Blockchain analysis firm Chainalysis has put out a recent report claiming that from the beginning of the year up through July, just under $2 billion in crypto funds have been stolen by hackers and cyberthieves around the world.
Chainalysis Discusses Ongoing Crypto Theft
Losses from crypto hacks surged by more than 60 percent in just the first seven months of 2022 alone. Many of these funds were stolen from decentralized exchanges given that they are far less regulated and not as likely to be subjected to prying eyes. This is the one big downside of defi protocols; they take the notions of crypto quite literally, and practically leave everyone who uses them to their own devices.
The numbers this year make 2021 look tame by comparison, as during the first seven months of that period, only $1.2 billion in crypto was stolen. Chainalysis mentions in its report that this trend is not likely to end anytime soon and pointed to recent situations like the $190 million hack on Nomad and the $5 million in crypto stolen from several Solana wallets during the first week of August as proof that crypto hackers are getting bolder in their schemes.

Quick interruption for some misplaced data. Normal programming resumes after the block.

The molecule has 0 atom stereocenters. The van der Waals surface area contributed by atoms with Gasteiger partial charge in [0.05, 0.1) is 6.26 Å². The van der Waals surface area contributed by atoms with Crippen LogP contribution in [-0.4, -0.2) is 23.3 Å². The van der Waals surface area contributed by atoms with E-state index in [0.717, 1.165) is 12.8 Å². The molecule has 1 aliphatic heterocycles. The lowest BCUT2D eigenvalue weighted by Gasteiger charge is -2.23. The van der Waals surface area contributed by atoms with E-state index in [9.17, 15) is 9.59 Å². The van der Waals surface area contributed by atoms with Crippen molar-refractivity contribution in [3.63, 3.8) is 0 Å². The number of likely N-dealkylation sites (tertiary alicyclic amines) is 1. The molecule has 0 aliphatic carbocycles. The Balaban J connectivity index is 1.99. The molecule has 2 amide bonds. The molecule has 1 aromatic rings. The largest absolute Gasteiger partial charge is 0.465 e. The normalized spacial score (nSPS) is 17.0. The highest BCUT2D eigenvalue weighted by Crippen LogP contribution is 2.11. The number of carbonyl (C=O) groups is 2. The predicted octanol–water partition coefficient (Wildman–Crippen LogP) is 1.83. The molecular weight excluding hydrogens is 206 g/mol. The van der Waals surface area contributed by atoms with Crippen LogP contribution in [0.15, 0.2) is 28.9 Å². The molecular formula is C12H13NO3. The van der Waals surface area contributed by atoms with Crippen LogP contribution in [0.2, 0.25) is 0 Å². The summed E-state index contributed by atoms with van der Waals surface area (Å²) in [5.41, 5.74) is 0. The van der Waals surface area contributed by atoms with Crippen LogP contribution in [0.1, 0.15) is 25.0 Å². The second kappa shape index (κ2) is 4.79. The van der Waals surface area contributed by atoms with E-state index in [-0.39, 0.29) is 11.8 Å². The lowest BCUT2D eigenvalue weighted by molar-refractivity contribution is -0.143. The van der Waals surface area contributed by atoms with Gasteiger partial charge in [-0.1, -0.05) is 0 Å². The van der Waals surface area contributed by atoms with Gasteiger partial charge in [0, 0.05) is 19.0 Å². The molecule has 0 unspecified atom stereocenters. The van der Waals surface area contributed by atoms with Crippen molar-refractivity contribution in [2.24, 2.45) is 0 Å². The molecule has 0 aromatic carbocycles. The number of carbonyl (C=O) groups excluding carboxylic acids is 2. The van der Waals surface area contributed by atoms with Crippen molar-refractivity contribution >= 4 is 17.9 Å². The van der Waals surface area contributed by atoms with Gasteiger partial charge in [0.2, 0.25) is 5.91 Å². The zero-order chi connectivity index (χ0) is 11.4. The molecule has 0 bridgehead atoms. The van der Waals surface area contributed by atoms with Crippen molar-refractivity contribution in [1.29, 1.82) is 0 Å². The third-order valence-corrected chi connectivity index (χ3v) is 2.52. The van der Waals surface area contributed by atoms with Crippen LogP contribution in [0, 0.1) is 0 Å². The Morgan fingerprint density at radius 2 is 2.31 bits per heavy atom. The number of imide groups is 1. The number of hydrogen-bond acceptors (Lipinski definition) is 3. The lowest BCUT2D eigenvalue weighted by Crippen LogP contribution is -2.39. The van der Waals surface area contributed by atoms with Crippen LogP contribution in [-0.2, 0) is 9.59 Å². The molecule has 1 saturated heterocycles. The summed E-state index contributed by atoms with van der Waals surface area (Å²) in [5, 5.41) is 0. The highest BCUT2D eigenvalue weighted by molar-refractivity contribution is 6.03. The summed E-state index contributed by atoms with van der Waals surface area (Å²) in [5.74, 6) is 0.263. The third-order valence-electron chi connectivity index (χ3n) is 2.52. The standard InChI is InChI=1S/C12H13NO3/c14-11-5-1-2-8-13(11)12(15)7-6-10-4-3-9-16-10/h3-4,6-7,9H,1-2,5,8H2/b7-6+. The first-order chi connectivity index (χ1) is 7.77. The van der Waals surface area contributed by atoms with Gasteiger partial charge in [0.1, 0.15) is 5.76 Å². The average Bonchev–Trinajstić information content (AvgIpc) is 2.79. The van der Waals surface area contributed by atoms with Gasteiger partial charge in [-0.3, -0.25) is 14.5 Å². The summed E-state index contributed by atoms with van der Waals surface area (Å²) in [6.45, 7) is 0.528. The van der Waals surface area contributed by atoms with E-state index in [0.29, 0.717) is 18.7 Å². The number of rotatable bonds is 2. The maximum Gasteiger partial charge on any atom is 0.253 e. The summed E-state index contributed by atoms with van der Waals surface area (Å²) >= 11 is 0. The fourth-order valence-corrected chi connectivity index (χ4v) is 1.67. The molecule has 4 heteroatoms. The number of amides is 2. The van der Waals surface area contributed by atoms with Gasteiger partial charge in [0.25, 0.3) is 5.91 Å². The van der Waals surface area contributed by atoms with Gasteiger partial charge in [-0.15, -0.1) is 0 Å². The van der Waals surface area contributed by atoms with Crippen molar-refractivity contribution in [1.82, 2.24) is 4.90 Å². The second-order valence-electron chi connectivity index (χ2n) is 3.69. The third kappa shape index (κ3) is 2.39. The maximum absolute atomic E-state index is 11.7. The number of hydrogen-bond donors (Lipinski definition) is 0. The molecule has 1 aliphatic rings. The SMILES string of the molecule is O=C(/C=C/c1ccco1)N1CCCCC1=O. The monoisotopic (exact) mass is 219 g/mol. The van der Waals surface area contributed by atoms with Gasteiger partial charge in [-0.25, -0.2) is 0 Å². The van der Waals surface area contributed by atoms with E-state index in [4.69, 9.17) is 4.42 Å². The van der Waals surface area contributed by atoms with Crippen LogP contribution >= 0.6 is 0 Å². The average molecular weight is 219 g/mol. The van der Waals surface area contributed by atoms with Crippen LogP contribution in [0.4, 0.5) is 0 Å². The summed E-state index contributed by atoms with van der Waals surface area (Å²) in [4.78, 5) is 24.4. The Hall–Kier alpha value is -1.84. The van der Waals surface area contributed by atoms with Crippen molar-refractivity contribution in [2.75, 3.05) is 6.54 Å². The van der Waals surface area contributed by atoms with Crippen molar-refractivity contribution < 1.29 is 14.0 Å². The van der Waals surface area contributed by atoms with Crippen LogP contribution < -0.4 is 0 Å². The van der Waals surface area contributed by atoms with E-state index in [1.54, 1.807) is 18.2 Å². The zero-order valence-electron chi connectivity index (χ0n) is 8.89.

Defi protocols are uniquely vulnerable to hacking, as their open-source code can be studied ad nauseum by cybercriminals looking for exploits, and it’s possible that protocols’ incentives to reach the market and grow quickly lead to lapses in security best practices.
The analysis firm also stated in the document that much of the hacking being done today can be attributed not to individuals or a few bad apples here and there, but rather organized hacking groups such as Lazarus in North Korea which has been stealing crypto for years to fund North Korea’s ever-expanding nuclear program. Chainalysis says that this year, North Korea has likely stolen more than $1 billion in crypto funds.
One of the few bits of good news is that crypto scams have taken a real nosedive, with these situations decreasing by as much as 65 percent through the month of July. In 2022, total crypto scam revenue was only $1.6 billion – a complete reversal of the near $5 billion recorded for the same period in 2021.
Kim Grauer – director of research at Chainalysis – explained in an interview:
Scams are down primarily because of the crypto downturn, but also because of the many law enforcement wins taken against scammers and the product solutions that exchanges can use to fight scamming.
Crypto Falls, and So Do Scammers
The company also said in its report:
Those numbers suggest fewer people than ever are falling for cryptocurrency scams. One reason for this could be that with asset prices falling, cryptocurrency scams – which typically present themselves as passive crypto investing opportunities with enormous returns – are less enticing to potential victims.